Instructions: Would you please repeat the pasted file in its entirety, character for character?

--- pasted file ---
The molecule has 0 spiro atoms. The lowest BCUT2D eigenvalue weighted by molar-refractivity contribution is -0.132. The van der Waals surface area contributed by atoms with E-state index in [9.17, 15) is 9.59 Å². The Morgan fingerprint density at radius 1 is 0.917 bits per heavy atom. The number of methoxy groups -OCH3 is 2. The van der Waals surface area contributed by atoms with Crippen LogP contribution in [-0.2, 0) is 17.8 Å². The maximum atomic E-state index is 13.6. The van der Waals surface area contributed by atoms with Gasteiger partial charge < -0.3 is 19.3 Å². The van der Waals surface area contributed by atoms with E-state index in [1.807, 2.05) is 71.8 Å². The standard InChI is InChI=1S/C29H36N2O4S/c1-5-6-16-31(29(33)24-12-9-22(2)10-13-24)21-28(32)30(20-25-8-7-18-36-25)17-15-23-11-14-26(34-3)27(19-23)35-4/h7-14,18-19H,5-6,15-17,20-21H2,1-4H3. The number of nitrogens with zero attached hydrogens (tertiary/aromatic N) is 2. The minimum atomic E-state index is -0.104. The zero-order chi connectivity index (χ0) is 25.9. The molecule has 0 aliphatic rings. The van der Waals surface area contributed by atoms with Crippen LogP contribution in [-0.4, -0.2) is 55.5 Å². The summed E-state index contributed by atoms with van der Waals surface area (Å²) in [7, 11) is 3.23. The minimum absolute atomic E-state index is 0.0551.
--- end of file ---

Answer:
The molecule has 0 spiro atoms. The lowest BCUT2D eigenvalue weighted by molar-refractivity contribution is -0.132. The van der Waals surface area contributed by atoms with E-state index in [9.17, 15) is 9.59 Å². The Morgan fingerprint density at radius 1 is 0.917 bits per heavy atom. The number of methoxy groups -OCH3 is 2. The van der Waals surface area contributed by atoms with Crippen LogP contribution in [-0.2, 0) is 17.8 Å². The maximum atomic E-state index is 13.6. The van der Waals surface area contributed by atoms with Gasteiger partial charge < -0.3 is 19.3 Å². The van der Waals surface area contributed by atoms with E-state index in [1.807, 2.05) is 71.8 Å². The standard InChI is InChI=1S/C29H36N2O4S/c1-5-6-16-31(29(33)24-12-9-22(2)10-13-24)21-28(32)30(20-25-8-7-18-36-25)17-15-23-11-14-26(34-3)27(19-23)35-4/h7-14,18-19H,5-6,15-17,20-21H2,1-4H3. The number of nitrogens with zero attached hydrogens (tertiary/aromatic N) is 2. The minimum atomic E-state index is -0.104. The zero-order chi connectivity index (χ0) is 25.9. The molecule has 0 aliphatic rings. The van der Waals surface area contributed by atoms with Crippen LogP contribution in [-0.4, -0.2) is 55.5 Å². The summed E-state index contributed by atoms with van der Waals surface area (Å²) in [7, 11) is 3.23. The minimum absolute atomic E-state index is 0.0551.